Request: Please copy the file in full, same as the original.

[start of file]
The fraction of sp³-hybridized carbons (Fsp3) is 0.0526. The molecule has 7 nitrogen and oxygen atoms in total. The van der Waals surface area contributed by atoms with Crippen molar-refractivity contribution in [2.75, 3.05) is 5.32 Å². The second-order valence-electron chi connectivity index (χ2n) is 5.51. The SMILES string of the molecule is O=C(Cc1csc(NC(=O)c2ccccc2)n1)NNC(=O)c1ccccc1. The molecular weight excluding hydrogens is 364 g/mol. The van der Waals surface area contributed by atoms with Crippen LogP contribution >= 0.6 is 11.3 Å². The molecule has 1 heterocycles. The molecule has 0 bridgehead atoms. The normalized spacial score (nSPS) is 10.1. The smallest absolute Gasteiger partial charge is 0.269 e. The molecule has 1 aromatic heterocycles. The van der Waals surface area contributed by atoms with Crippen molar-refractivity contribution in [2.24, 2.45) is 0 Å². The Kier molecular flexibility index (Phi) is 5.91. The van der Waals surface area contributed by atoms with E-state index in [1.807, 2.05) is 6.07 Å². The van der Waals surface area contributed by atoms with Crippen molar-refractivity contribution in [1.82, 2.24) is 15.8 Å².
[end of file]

The fraction of sp³-hybridized carbons (Fsp3) is 0.0526. The molecule has 7 nitrogen and oxygen atoms in total. The van der Waals surface area contributed by atoms with Crippen molar-refractivity contribution in [2.75, 3.05) is 5.32 Å². The second-order valence-electron chi connectivity index (χ2n) is 5.51. The SMILES string of the molecule is O=C(Cc1csc(NC(=O)c2ccccc2)n1)NNC(=O)c1ccccc1. The molecular weight excluding hydrogens is 364 g/mol. The van der Waals surface area contributed by atoms with Crippen LogP contribution >= 0.6 is 11.3 Å². The molecule has 1 heterocycles. The molecule has 0 bridgehead atoms. The normalized spacial score (nSPS) is 10.1. The smallest absolute Gasteiger partial charge is 0.269 e. The molecule has 1 aromatic heterocycles. The van der Waals surface area contributed by atoms with Crippen molar-refractivity contribution in [2.24, 2.45) is 0 Å². The Kier molecular flexibility index (Phi) is 5.91. The van der Waals surface area contributed by atoms with E-state index in [1.807, 2.05) is 6.07 Å². The van der Waals surface area contributed by atoms with Crippen molar-refractivity contribution in [1.82, 2.24) is 15.8 Å².